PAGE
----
Nuku Hiva: This paradise island is one of the remotest places on the planet
The June issue of CNN Travel takes a deep dive in to the cobalt blue waters that surround Nuku Hiva, the capital of the Marquesas, to examine this remote island paradise and reveals it’s fascinating history and ancient culture as well as the traditional cuisine and natural wonders of this ‘Land of Men’:
“For miles on end there are hardly any inhabitants in sight on the French Polynesian island of Nuku Hiva. This South Pacific utopia is one of the world’s most remote locations and is an extraordinary part of the planet where a traveler can be as far from the crowds as it’s possible to be. The view from the infinity pool in Le Nuku Hiva by Pearl Resorts, the only hotel on the island, is of the cobalt blue of Taiohae Bay. The natural beauty of this landscape stretches out onto a kaleidoscope of cliffs, rocky peaks, deep bays and steep valleys. Tahiti and Bora Bora have long been the stars of French Polynesia, but Nuku Hiva basks in its own limelight as the second largest island in the country. It is also the capital of the Marquesas Islands, one of the most untouched archipelagos on our planet. The islands have recently opened up once again to visitors, with tourists who have spent the previous 30 days in the United States now welcome. Possibly thanks to the remoteness there have been relatively few Covid cases among the population of just under 3,000 people. However, the journey to this paradise of seclusion is not straightforward. It’s an eight-and-a-half-hour flight time from San Francisco International Airport to French Polynesia’s Tahiti Faa’a Airport. It’s a measure of how far-flung the individual islands of this archipelago are that the connecting Air Tahiti flight to Nuku Hiva Airport takes another four hours” […]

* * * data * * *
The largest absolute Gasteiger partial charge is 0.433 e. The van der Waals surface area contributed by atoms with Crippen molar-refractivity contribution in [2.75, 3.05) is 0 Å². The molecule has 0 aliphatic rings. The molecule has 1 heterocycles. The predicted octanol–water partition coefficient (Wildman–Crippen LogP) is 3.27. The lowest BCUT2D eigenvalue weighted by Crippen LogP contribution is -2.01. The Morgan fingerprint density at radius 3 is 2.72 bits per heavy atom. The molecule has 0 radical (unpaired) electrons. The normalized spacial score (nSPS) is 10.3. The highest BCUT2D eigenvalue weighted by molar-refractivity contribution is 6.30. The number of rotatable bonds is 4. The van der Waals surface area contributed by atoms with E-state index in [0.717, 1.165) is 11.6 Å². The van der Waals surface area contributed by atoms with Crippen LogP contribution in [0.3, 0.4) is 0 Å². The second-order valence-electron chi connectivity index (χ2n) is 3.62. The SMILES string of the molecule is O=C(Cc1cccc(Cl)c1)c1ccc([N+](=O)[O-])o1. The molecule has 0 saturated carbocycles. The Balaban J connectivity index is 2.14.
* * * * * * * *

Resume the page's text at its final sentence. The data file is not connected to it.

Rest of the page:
Click here to read the feature.